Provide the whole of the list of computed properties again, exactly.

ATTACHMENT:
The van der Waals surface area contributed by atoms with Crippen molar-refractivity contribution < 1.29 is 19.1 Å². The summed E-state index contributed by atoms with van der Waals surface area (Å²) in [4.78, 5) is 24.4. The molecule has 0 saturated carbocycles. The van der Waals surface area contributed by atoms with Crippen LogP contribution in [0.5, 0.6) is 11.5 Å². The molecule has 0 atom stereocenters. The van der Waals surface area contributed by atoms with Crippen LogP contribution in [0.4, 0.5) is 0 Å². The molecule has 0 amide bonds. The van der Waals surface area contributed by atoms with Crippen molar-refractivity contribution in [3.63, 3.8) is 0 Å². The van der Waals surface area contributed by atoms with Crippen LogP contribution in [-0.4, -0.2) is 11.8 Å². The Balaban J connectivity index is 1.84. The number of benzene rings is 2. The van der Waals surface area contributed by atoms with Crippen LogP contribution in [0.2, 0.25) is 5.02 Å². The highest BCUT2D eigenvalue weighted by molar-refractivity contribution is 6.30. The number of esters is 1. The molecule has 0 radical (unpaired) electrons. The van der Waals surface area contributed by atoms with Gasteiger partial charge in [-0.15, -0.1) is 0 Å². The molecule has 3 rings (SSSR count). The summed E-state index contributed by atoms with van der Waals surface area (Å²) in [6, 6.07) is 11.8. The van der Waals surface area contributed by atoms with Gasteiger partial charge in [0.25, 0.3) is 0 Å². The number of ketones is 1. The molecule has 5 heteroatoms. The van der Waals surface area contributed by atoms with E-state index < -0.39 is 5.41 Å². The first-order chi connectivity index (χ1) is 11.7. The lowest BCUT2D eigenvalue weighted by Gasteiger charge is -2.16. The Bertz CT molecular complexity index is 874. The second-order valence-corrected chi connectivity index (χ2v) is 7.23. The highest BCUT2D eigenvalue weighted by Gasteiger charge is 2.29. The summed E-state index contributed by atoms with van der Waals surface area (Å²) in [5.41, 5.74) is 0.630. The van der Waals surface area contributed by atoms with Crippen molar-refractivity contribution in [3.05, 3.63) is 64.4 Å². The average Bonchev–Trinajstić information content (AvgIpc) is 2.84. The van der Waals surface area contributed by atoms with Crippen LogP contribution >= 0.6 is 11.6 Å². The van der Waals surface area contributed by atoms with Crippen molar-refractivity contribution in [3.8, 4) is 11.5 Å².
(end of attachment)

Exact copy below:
The van der Waals surface area contributed by atoms with Crippen molar-refractivity contribution < 1.29 is 19.1 Å². The summed E-state index contributed by atoms with van der Waals surface area (Å²) in [4.78, 5) is 24.4. The molecule has 0 saturated carbocycles. The van der Waals surface area contributed by atoms with Crippen LogP contribution in [0.5, 0.6) is 11.5 Å². The molecule has 0 atom stereocenters. The van der Waals surface area contributed by atoms with Crippen LogP contribution in [0.4, 0.5) is 0 Å². The molecule has 0 amide bonds. The van der Waals surface area contributed by atoms with Crippen molar-refractivity contribution in [3.63, 3.8) is 0 Å². The van der Waals surface area contributed by atoms with Crippen LogP contribution in [-0.4, -0.2) is 11.8 Å². The Balaban J connectivity index is 1.84. The number of benzene rings is 2. The van der Waals surface area contributed by atoms with Crippen LogP contribution in [0.2, 0.25) is 5.02 Å². The highest BCUT2D eigenvalue weighted by molar-refractivity contribution is 6.30. The number of esters is 1. The molecule has 0 radical (unpaired) electrons. The van der Waals surface area contributed by atoms with Gasteiger partial charge in [-0.15, -0.1) is 0 Å². The molecule has 3 rings (SSSR count). The summed E-state index contributed by atoms with van der Waals surface area (Å²) in [6, 6.07) is 11.8. The van der Waals surface area contributed by atoms with Gasteiger partial charge in [0.25, 0.3) is 0 Å². The number of ketones is 1. The molecule has 5 heteroatoms. The van der Waals surface area contributed by atoms with E-state index < -0.39 is 5.41 Å². The first-order chi connectivity index (χ1) is 11.7. The lowest BCUT2D eigenvalue weighted by Gasteiger charge is -2.16. The Bertz CT molecular complexity index is 874. The second-order valence-corrected chi connectivity index (χ2v) is 7.23. The highest BCUT2D eigenvalue weighted by Gasteiger charge is 2.29. The summed E-state index contributed by atoms with van der Waals surface area (Å²) in [5.41, 5.74) is 0.630. The van der Waals surface area contributed by atoms with Crippen molar-refractivity contribution in [3.05, 3.63) is 64.4 Å². The average Bonchev–Trinajstić information content (AvgIpc) is 2.84. The van der Waals surface area contributed by atoms with Crippen LogP contribution >= 0.6 is 11.6 Å². The van der Waals surface area contributed by atoms with Crippen molar-refractivity contribution in [3.8, 4) is 11.5 Å².